This familiar fact helps greatly to demystify the classification of sink tips.

There are small differences between “identical weight” sinking and floating tips, of course. Even though…say, T-11 level tip material…is as heavy per foot as #11 level floating line, how easily each one “rips” out of the water can be different. Remember, the Navy has many times demonstrated the increased drag effects of surface tension on materials moving through the water. So T-11 sink tip might not load a rod exactly the same as a float tip of identical mass would; it may depend on the kind of cast you’re doing and the size and depth of the fly when you do it.

And static mass aside, “mass at length” is also a factor, meaning that 9 feet of T-11 (weighing 99 grains in total) might still load a cast’s propagation less than 12 feet of T-8 (weighing three grains less than 99), even though the 99-grain T-11 tip weighs a tad more. The T-8 scenario has some mass further away from the rod.

Heavier tips will turn over bigger flies. A good rod should be able to handle a reasonable spectrum of tips, although which one you use on any given Tuesday–its per-foot grain weight, its length, and its sink rate or lack thereof–is going to depend on the fly being tossed. Shorter tips, as long as the rod and cast are loaded enough, will also turn over bigger flies, compared to longer tips.

Figure 5: Large Streamers

You can see how the “try stuff and see” advice can easily become the predominant. Much of the advice you’ll find derives out of unfiltered lore and is potentially less precise for doing so…since strength, height, goals, expectations and skills vary so widely between anglers.

This segment of this article discussed Spey rods and forayed into the confusing world of tip setups. The final part will continue the tips discussion, briefly mention reels, explore the “business end” elements of the line, and almost try to describe a cast.

2 thoughts on “How To Get Speyed – Part 2

  1. Mike Cline

    Mike

    Great commentary on the long rod world. It is indeed complex for the uninformed novice. But even once you have a decent setup, the casting itself takes a tremendous amount of practice. Having tried several years ago, even working with good casting instructors, I found the transition to spey casting techniques extraordinarily challenging. The more skill and muscle memory you have with traditional fly casting, the more challenges you have with spey casting. The one thing that helped me was watching the great number of YouTube videos about spey and switch casting. But as the wise sage of the streets of New York answered the curious tourist who asked “How do you get to Carnegie Hall”. — Practice, Practice, Practice. Spey away.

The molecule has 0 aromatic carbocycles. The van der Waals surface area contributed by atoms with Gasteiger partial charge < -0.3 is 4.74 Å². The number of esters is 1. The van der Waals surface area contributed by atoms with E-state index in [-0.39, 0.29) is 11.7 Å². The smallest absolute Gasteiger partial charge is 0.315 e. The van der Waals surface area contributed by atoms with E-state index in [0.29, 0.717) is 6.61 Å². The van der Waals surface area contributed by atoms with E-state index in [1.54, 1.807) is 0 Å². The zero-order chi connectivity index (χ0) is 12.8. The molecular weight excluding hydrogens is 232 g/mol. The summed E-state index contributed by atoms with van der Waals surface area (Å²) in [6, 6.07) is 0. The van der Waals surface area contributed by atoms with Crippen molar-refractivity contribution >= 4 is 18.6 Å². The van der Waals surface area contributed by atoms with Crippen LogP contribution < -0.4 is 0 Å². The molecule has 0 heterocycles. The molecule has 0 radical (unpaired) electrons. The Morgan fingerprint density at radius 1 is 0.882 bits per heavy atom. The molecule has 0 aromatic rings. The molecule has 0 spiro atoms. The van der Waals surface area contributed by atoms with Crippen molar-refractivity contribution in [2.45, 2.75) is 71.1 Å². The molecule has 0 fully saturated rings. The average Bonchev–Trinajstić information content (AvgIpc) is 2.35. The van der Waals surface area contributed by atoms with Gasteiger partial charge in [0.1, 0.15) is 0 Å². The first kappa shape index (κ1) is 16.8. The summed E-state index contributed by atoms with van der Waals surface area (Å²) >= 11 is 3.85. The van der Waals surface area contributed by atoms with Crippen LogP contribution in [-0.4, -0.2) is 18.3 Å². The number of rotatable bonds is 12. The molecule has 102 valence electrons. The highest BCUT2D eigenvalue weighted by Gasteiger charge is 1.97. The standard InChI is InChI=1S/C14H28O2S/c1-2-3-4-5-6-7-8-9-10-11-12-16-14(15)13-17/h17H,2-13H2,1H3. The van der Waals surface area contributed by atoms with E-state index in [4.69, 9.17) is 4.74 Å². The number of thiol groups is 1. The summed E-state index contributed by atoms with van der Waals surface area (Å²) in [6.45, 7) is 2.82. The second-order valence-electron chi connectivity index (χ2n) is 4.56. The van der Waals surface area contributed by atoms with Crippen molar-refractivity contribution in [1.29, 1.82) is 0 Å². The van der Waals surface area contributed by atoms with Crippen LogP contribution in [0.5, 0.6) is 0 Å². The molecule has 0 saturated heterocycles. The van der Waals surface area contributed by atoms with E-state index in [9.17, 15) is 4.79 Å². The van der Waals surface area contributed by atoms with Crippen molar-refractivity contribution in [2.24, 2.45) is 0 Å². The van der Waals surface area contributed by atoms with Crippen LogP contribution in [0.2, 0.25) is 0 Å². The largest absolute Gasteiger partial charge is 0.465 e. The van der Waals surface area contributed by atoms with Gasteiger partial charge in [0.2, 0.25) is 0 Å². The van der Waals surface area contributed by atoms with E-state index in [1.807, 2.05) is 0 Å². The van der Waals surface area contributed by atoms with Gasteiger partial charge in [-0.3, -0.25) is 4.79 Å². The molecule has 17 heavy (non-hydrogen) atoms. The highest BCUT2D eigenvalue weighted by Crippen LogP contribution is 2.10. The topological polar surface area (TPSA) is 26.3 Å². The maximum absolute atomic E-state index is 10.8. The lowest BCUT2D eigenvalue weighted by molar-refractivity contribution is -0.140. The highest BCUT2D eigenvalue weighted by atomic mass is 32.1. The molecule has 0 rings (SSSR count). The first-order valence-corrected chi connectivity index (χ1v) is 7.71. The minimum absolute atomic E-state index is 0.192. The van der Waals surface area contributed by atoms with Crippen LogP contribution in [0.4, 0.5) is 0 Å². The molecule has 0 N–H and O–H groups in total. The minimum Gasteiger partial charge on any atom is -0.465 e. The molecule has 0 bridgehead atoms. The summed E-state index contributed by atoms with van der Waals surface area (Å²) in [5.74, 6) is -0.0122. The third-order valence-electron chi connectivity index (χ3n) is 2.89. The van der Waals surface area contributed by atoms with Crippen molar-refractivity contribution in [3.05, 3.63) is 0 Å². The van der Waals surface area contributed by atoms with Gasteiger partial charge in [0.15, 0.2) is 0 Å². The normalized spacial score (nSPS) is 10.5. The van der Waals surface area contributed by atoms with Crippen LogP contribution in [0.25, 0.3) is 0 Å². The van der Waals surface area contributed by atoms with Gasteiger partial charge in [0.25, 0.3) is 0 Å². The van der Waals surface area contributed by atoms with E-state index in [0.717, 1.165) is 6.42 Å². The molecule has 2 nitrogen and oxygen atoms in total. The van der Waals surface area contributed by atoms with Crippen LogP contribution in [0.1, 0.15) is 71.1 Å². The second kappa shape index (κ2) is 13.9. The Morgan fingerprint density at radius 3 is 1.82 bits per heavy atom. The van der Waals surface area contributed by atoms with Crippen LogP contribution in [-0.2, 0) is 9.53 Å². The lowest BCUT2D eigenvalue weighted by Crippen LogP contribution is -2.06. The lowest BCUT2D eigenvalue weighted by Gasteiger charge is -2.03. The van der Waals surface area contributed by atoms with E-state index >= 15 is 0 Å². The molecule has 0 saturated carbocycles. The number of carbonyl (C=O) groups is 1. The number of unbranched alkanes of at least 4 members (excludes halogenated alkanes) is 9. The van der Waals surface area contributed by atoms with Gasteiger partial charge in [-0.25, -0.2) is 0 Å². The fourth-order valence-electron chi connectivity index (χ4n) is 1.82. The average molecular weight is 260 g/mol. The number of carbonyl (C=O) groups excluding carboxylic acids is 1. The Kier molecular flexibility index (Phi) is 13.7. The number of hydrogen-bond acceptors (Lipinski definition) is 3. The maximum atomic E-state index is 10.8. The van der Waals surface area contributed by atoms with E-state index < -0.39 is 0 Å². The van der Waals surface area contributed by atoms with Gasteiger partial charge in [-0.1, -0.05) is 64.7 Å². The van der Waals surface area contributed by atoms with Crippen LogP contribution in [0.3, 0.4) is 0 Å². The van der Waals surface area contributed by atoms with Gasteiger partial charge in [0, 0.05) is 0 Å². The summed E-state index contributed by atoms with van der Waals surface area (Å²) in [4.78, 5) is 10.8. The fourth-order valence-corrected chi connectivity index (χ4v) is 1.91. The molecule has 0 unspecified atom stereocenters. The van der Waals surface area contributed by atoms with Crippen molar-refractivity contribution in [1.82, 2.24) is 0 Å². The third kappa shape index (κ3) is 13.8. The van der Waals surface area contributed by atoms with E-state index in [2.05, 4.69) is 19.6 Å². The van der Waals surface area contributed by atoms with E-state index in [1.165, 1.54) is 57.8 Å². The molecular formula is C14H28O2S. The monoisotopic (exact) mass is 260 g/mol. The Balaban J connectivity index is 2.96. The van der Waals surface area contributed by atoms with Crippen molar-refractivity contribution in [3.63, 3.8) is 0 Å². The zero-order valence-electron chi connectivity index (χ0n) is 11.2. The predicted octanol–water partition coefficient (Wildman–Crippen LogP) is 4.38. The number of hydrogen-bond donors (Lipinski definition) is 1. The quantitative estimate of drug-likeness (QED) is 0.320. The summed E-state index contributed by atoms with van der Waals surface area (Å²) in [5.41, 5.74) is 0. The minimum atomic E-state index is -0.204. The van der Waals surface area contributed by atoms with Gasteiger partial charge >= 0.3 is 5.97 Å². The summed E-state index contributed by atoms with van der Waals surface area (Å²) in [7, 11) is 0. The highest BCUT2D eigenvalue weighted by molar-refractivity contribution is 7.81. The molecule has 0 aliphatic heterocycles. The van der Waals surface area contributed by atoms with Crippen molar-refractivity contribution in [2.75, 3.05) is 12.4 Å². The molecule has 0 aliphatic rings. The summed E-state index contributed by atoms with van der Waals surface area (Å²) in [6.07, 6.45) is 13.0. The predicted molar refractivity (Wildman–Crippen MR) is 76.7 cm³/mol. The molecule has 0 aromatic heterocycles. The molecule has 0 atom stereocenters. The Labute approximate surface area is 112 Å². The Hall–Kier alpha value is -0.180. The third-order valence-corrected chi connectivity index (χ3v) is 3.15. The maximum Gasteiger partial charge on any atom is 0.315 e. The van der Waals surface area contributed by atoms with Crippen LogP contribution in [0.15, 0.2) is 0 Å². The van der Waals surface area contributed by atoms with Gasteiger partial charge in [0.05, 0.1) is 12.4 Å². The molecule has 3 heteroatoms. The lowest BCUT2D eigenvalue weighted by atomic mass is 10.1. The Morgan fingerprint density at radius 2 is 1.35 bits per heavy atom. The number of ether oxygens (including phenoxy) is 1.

Reply
  2. Michael Vorhis

    Thanks Mike. It’s a tangle! To be clear, I’m learning it but intend to apply it to specific situations only. My first love and the style I dream about is the single-handed with a light rod and small flies.

    The spey cast is complex (wait for my “how to” at the end of the 3rd part, if you want a good laugh). There must be twenty or thirty different cast moves, each with its own reasons that depend on wind strength & direction, current, fly size, line and tip type, how deep the water is where you’re standing…and a lot more.

    But still, I found that if one stays with basic moves, one can have enough success to fish that fly for real fish on the first outing. Myself, I still lack distance and my tip setup isn’t so refined yet, but I can fish. Keeping it simple helps.

    YouTube videos are worth a LOT; you’re right. They don’t always say what kind of line setup they’re using, so the moves they suggest sometimes translate to one’s gear and sometimes don’t. We have to wade through a ton of colloquial lore to figure out what’s applicable to ourselves.

    Well, that’s why I developed the 3-part article–it should give newcomers a head-start and avoid some misconceptions and some tangential efforts & expenditures.

    I like what you called it: “The long rod world.” Perfect turn of a phrase.

    – Mike

    Reply